Another important factor that you have to consider is width. “Length is a big deal, but width does more for functional space,” says Malibu national promo director Dennis Kelly. “A 93-inch boat was as wide as we made back when we used to do the 21.5. Now, they’re over 100 inches wide. Four or 5 inches in width is almost equal to 18 inches in length in terms of functional space that you can sit butts down in.” Essentially, a wider boat with a well-thought-out confi guration has more square footage than a skinnier boat of the same length; it’s as simple as that. The more room you have in your boat, the more room you have for gear and people, and the easier it is to have more people and more time on the water. MasterCraft, Supra, Moomba, Centurion and Malibu all have at least one boat with a beam of 102 inches.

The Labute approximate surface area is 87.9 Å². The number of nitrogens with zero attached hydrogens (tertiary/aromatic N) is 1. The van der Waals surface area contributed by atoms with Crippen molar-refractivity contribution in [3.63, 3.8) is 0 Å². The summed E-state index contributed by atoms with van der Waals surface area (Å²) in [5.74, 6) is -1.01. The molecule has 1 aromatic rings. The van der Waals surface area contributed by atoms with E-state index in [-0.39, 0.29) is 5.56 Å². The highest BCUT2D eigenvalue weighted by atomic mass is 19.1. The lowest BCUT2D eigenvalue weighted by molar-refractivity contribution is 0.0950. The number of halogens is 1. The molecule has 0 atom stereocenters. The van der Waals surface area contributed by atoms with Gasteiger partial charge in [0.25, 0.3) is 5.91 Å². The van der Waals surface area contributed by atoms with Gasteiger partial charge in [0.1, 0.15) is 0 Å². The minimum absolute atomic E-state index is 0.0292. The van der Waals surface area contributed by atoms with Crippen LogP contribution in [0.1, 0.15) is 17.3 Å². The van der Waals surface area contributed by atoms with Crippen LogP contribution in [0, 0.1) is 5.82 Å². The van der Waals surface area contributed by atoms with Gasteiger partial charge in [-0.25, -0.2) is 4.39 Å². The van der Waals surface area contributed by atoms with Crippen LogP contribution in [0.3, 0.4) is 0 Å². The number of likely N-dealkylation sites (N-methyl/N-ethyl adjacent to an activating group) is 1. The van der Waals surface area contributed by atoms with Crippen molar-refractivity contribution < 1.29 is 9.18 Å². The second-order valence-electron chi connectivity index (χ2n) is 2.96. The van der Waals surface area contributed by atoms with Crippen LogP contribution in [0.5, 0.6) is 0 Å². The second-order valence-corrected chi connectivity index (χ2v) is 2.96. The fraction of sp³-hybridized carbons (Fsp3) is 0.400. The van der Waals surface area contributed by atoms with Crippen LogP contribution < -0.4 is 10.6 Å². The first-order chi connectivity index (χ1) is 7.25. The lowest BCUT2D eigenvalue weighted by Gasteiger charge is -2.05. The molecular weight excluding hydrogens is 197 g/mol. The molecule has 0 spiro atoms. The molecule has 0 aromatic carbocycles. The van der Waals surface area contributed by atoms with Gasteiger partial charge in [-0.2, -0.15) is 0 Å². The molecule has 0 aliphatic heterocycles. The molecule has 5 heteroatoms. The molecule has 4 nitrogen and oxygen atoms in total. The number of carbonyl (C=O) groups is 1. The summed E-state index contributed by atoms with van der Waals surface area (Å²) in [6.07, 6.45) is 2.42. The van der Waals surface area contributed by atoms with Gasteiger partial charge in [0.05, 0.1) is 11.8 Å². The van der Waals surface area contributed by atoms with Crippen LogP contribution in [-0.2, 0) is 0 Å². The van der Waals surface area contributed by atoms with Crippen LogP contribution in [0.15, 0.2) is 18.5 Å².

Now let’s get down to the different size categories, starting with the extremes on either end. First off , the nimble, sporty boats in the 19- and 20-foot category: “The people who really need a 20-foot boat are people on size-restricted lakes, [people who] have long hauls ahead of them, or [those who] need to get their boat in their garage,” says Tigé’s director of design and marketing, Danny Gutierrez. “Anyone who wants a big product in a small package — that’s who needs a 20-footer.” If you meet any of these criteria, you may need to consider a smaller boat. If you’re a dedicated “buoyhead” or tournament three-event skier, you’re also going to need a smaller boat. There’s no substitute for a tournament-approved 19- to 20½-foot boat while in the course. As far as storage is concerned, most 20-foot boats will fit in a standard garage after you fold down the swim platform and tower, so if you’re planning on pulling your boat into and out of a garage often, make sure it has an efficient, easy system for folding down the platform and collapsing the tower. You should also consider the difference in fuel economy if you’re regularly trailering your boat great distances to get to your favorite waterway.